9 9 Parsing Algorithms: CYK Intro to Syntactic Parsing –Why Parse? Parsing Algorithms –CYK –Best-First –Beam-Search Exponential Decay Pruning Results

10 10 Parsing Algorithms: CYK Exhaustive population of all parse trees permitted by the grammar Dynamic Programming algorithm give Maximum Likelihood solution

11 11 Parsing Algorithms: CYK Fill in cells for SPAN=1,2,3,4,… Grammar S  NP VP (p=0.7) NP  NP NP (p=0.2) NP  NP VP (p=0.1) NN  court (p=0.4) VB  court (p=0.1) ….

12 12 Parsing Algorithms: CYK Grammar S  NP VP (p=0.7) NP  NP NP (p=0.2) NP  NP VP (p=0.1) NN  court (p=0.4) VB  court (p=0.1) …. N iterations through the grammar at each chart cell to consider all possible midpoints

13 13 Parsing Algorithms: Best-First Intro to Syntactic Parsing –Why Parse? Parsing Algorithms –CYK –Best-First –Beam-Search Exponential Decay Pruning Results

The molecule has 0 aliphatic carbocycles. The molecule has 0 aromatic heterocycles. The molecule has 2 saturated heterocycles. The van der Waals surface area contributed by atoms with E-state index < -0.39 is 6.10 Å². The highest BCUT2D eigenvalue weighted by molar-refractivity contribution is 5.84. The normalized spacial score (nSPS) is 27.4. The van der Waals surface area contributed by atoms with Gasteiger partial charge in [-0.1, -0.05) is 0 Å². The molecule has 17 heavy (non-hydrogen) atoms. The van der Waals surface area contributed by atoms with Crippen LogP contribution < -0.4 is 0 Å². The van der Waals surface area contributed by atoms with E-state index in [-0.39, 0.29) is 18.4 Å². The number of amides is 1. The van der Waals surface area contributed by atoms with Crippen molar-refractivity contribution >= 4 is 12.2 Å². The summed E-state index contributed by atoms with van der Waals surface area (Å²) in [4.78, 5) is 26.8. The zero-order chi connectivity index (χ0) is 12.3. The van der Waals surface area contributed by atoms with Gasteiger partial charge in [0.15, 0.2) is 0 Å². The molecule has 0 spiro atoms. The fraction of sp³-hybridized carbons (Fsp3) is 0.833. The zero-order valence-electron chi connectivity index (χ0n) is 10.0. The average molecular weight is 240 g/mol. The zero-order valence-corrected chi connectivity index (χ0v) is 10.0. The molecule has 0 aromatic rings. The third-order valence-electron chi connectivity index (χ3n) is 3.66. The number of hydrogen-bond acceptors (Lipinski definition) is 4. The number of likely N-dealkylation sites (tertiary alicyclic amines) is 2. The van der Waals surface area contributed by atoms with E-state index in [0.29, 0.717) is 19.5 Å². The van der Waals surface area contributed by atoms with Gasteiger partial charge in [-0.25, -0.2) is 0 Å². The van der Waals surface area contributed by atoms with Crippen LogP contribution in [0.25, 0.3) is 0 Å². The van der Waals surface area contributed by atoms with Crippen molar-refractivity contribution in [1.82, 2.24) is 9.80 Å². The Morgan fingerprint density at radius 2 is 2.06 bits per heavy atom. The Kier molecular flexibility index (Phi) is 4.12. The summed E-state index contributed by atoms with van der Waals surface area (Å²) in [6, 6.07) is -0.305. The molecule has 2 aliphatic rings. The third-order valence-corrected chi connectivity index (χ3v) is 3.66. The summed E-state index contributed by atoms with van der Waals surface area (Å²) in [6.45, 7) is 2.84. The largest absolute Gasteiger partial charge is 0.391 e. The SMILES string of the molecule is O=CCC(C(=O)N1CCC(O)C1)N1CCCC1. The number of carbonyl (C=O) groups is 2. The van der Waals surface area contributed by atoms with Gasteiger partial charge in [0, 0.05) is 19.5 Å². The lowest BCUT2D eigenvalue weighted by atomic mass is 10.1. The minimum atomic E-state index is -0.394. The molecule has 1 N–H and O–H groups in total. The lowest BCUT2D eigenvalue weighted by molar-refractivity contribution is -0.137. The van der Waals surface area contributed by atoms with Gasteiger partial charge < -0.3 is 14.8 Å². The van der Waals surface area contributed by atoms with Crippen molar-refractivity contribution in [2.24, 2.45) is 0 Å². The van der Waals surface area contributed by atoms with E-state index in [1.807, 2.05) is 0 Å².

14 14 Parsing Algorithms: Best-First Grammar S  NP VP (p=0.7) VB  court (p=0.1) …. Frontier PQ [try][shooting,defendant] VP  VB NP fom=28.1 [try,shooting][defendant] VP  VB NP fom=14.7 [Juvenile][court] NP  ADJ NN fom=13 Frontier is a Priority Queue of all potentially buildable entries Add best entry from Frontier; expand Frontier with all possible chart + grammar extensions